GOP challenger Raul Labrador has issued a response to 1st District Rep. Walt Minnick’s modified line-item bill being picked up by the Obama Administration and used as a model for a new administration bill. “I recognize the public relations value of Mr. Minnick’s claims, particularly this close to a tough election,” Labrador said in a statement issued late Thursday night. “But the simple fact is, the only thing that is going to stop this horrendous flow of red ink is a change in political leadership. The most effective thing we can do to arrest the irresponsible spending of this Congress is to take the gavel away from Nancy Pelosi.” You can read his full statement here; I just received it, as I was off Friday, though I did call Labrador for response Thursday as I was writing the story on the Minnick bill and waited until my deadline before filing the story without receiving it.
Gov. Butch Otter is touting a national fiscal survey of states as proof that this year’s legislative budget-setting decisions for 2011, including deep cuts to schools and other state programs, were the right ones, as other states are facing large shortfalls. “We are doing our best to help everyone through this rough patch,” Otter said. “Like any family or any business, we are working for a more prosperous future while protecting what we have and positioning ourselves for a quicker and more robust recovery by not promising what we don’t yet know we can deliver.” Click below to read Otter’s full release.
Legislation proposed by freshman Idaho Congressman Walt Minnick to make it easier for the president to push Congress to slice specific items out of big spending bills has been latched onto by the Obama Administration, which last week introduced its own bill modeled after Minnick’s. Minnick’s chief of staff, Kate Haas, said prospects for the bill’s passage are good. “I think you’ll find bipartisan support in Congress for reduced spending and restoring fiscal discipline,” she said. “It’s something that is near and dear to Walt, but near and dear to others also.”
Both bills - Minnick’s was called the “Budget Enforcement Legislative Tool Act of 2010,” or the BELT Act, while the Obama Administration’s is the “Reduce Unnecessary Spending Act of 2010” - would let the president pick out a list of items from a bill and send it back to Congress for a fast-track, up-or-down vote. It’s a step toward a line-item veto, but one that’s been declared constitutional by the House legislative counsel; an actual line-item veto that Congress passed in 1996 was overturned as unconstitutional two years later. You can read my full story here at spokesman.com.
Idaho Secretary of State Ben Ysursa has announced fines against two groups that launched last-minute campaign attacks against an Idaho Supreme Court candidate without following the disclosure requirements of the state’s Sunshine Law. “Idaho Citizens for Justice” is being fined $1,300, and “Idaho Citizens for Commonsense Solutions” is being fined $600; the latter group provided half the funding for the former, which paid for nearly $40,000 in ads and fliers attacking Judge John Bradbury and touting sitting Justice Roger Burdick, against whom Bradbury was running in last week’s election; Burdick won. Once the two groups were contacted by the state and belatedly filed the required disclosures, it emerged that all the funding for both came from Melaleuca Inc., a personal-care products firm in eastern Idaho headed by conservative activist Frank VanderSloot.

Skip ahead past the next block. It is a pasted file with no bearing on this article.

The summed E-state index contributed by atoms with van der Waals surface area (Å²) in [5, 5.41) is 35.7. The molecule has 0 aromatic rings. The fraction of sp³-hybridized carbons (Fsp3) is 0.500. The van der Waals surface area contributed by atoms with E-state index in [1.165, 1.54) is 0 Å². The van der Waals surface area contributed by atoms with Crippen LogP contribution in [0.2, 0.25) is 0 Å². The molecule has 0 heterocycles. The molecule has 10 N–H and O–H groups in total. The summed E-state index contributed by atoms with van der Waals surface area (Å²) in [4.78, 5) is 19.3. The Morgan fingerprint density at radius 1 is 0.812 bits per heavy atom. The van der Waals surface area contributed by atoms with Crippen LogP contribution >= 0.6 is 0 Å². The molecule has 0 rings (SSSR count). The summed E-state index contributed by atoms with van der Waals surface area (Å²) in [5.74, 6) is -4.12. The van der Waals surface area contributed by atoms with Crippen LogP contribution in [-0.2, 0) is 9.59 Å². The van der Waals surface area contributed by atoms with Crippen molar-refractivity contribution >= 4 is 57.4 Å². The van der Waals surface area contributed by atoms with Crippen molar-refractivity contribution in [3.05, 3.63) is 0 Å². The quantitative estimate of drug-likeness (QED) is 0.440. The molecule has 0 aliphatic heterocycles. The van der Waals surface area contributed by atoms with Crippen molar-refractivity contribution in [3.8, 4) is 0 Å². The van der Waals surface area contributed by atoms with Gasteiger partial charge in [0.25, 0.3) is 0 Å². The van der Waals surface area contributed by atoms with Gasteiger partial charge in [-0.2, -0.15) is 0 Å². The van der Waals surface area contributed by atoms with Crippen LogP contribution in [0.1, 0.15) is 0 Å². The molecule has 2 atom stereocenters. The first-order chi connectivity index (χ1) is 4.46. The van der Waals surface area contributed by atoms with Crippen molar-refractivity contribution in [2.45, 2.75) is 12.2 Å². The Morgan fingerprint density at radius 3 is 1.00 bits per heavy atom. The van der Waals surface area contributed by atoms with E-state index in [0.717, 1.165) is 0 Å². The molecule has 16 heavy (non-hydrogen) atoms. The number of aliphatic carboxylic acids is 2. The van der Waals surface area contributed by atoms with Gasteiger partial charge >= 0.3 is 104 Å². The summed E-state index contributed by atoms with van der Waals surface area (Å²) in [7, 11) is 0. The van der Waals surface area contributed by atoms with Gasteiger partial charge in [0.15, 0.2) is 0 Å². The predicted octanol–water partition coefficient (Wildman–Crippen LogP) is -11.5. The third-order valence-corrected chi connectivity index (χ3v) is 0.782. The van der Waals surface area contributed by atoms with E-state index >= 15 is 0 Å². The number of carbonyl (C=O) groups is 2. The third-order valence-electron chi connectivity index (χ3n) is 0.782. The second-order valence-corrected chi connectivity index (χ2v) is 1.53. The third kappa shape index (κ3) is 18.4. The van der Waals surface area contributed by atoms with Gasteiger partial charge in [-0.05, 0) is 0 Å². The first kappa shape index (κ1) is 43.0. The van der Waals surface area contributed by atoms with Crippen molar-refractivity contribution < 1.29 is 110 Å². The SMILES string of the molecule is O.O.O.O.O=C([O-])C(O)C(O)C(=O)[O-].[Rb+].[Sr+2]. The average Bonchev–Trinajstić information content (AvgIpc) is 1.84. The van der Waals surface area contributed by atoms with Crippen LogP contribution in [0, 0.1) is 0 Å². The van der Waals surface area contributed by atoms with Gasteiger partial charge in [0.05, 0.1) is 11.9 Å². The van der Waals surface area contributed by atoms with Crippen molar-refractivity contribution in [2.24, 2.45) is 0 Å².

The fines are for failure to file timely notice of the formation of the groups and of the last-minute independent campaign expenditures before the election, Ysursa said. “Timely pre-election disclosure is the key to the Sunshine Law,” he said. In letters to the two groups, Ysursa wrote, “One purpose of the Sunshine Law, as stated in I.C. 67-6601, is ‘to promote openness in government and avoiding secrecy by those giving financial support to state election campaigns…’ The Secretary of State is charged with enforcement of this law, and we take that charge seriously.”
Here’s a news item from The Associated Press: BOISE, Idaho (AP) — The ACLU has reached a settlement with the Idaho Department of Correction in a potentially class-action lawsuit over violence at a privately run prison near Boise. Under the agreement, the Idaho Department of Correction has agreed to “aggressively oversee compliance with any such order” a federal judge makes against private prison company Corrections Corporation of America in connection with the lawsuit. The ACLU filed the lawsuit against CCA and the state earlier this year, saying the Idaho Correctional Center is so violent that inmates refer to it as “gladiator school” and that guards deliberately expose prisoners to brutal beatings from other inmates. CCA has countered that the prison is under the constant supervision of the state and that it meets the highest professional standards in the country for correctional management.
The Boise Weekly reports today that violent assaults on inmates at Idaho’s privately-run Idaho Correctional Center increased in April and May after a drop in March, with six incidents in April and 11 in May through the 26th of the month. The Weekly obtained the information through a request under the Idaho Public Records Act. Among the incidents: On May 19, an ICC inmate with golf ball-sized lumps on his temple and the side of his head was hospitalized for emergency cranial surgery after an assault. In another, on May 24, two inmates beat another with a radio. The ICC, run by Corrections Corp. of America, is in the midst of a giant federal lawsuit over prison violence; you can read the Boise Weekly article here.